Europe’s ATV-4 to Raise Space Station’s Orbit by 1.6 Miles (Source: RIA Novosti)
The European Space Agency’s fourth Automated Transfer Vehicle (ATV-4) will readjust the orbit of the International Space Station (ISS) on Wednesday, a spokesman for the Russian space agency Roscosmos said. “ATV-4 engines will be started at 9:35 a.m. Moscow Time [5:34 GMT]. They will work for 593 seconds [almost 10 minutes]. As a result of the maneuver, the ISS’s orbit will be raised by about 2.5 kilometers [1.6 miles],” the spokesman said adding that the station’s orbit will total 417.3 kilometers (259.3 miles). (7/9)

Proton Accident Caused by Control System Malfunction (Source: Itar-Tass)
The Proton-M booster rocket accident occurred because of control system malfunction, an aerospace source said. "Of course, it's a human factor. During the assembly of the rocket, wrong parameters were set, which resulted in incorrect command to the rocket control system," the source said. "The Proton-M was given the wrong input because of sloppy work. Perhaps, the control system itself is beyond reproach, and the error was made during the assembly," the aerospace official added. (7/9)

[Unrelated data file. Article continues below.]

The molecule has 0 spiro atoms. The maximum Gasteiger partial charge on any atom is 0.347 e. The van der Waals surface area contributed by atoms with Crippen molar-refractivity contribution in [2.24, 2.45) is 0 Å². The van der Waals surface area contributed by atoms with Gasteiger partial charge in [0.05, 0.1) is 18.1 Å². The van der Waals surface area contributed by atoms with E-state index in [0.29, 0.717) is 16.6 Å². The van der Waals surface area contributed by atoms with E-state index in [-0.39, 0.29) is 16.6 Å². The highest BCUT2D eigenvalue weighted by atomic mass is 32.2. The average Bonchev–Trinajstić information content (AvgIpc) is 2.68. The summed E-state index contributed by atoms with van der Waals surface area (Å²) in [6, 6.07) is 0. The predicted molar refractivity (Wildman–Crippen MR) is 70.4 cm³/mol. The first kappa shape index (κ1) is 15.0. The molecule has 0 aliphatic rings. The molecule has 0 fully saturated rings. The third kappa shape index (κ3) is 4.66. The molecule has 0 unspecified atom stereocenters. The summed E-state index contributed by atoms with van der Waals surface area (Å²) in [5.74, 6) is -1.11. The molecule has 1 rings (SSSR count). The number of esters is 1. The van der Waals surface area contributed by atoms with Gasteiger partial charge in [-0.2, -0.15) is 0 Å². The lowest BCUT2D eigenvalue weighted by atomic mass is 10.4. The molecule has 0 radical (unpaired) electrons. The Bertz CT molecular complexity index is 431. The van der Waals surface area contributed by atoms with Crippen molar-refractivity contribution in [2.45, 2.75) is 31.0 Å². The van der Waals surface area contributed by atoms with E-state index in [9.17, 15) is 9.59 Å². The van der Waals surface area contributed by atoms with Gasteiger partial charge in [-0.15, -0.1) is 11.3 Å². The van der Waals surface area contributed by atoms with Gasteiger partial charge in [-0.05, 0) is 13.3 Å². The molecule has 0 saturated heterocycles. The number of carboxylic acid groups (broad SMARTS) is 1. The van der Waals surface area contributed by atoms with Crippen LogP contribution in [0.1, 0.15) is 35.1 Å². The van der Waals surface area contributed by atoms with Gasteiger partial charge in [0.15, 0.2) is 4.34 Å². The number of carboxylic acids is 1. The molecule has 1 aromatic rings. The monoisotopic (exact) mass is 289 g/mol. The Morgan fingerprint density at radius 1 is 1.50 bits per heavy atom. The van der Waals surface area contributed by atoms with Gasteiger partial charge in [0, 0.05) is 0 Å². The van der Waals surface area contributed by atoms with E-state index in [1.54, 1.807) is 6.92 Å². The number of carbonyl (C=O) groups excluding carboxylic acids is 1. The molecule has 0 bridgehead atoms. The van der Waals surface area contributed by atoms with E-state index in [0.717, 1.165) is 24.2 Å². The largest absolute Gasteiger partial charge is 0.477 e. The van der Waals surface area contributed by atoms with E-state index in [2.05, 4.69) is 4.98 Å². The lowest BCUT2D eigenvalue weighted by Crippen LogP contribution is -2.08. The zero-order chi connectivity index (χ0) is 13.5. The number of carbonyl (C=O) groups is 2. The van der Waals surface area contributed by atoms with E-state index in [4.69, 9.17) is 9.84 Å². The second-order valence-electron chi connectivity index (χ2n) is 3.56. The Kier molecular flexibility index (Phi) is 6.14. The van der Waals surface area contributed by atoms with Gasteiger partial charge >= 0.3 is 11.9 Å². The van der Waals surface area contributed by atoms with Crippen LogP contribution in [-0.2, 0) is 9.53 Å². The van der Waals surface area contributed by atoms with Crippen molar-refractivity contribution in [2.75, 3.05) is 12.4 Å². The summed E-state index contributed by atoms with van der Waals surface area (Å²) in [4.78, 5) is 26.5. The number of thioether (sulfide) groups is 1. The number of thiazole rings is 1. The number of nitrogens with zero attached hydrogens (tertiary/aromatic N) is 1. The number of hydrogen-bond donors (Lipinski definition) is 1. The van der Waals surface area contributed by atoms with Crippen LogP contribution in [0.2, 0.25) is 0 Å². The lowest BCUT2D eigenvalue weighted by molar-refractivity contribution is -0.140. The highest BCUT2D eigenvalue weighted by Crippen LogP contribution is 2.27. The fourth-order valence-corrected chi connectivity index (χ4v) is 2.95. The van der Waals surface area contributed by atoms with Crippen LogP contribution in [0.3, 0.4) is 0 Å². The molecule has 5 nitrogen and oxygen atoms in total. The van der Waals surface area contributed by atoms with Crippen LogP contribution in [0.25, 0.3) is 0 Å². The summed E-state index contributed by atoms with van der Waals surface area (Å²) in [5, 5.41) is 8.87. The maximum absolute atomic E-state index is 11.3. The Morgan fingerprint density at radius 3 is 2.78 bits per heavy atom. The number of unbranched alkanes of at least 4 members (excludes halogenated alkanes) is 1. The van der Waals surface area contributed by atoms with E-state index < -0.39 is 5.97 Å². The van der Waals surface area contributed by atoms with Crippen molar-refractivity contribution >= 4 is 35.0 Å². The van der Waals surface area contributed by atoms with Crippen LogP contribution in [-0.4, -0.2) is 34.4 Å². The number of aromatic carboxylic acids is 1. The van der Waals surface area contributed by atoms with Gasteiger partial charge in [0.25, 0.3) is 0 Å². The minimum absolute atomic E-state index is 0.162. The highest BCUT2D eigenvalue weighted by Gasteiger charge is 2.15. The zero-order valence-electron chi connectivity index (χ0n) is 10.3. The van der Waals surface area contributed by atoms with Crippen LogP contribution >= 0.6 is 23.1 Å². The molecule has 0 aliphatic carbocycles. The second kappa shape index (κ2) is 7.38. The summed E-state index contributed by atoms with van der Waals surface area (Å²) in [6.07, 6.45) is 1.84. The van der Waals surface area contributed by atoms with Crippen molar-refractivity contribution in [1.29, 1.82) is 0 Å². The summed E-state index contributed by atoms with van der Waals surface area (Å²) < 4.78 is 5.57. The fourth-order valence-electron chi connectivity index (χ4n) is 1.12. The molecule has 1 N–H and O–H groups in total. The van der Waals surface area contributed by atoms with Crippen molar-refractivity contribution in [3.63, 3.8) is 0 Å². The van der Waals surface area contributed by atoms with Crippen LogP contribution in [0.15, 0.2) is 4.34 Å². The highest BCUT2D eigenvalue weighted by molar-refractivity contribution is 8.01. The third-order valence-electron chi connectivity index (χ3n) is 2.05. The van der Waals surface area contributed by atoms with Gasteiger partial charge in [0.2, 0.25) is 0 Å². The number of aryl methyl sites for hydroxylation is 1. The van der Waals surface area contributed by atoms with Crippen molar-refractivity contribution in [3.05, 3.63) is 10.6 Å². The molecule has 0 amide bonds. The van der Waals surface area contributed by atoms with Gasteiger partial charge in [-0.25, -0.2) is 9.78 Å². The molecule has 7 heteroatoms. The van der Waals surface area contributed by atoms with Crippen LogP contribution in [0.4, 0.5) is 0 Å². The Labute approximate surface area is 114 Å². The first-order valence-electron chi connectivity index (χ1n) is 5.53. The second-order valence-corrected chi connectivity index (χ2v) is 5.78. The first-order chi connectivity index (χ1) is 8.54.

GPS System Improved as New Boeing Satellite Enters Service (Source: Boeing)
The Global Positioning System, which  millions of people use every day for precise navigation and timing, recently became more accurate and reliable as the fourth Boeing [NYSE: BA] GPS IIF satellite began operating in the U.S. Air Force network. Launched May 15, that satellite was handed over to the Air Force after 19 days of post-launch validation to stabilize the vehicle and activate the navigation payload, and set healthy on June 21. (7/9)

House Appropriators Propose $16.6 Billion for NASA (Source: Space Politics)
The House Appropriations Committee released Tuesday night its proposed Commerce, Justice, and Science (CJS) appropriations bill, scheduled to be marked up by the CJS subcommittee Wednesday morning. The bill offers just under $16.6 billion overall for NASA, compared to $17.7 billion in the administration’s fiscal year 2014 budget request. A comparison of the House bill and the administration’s proposal is posted here. (7/9)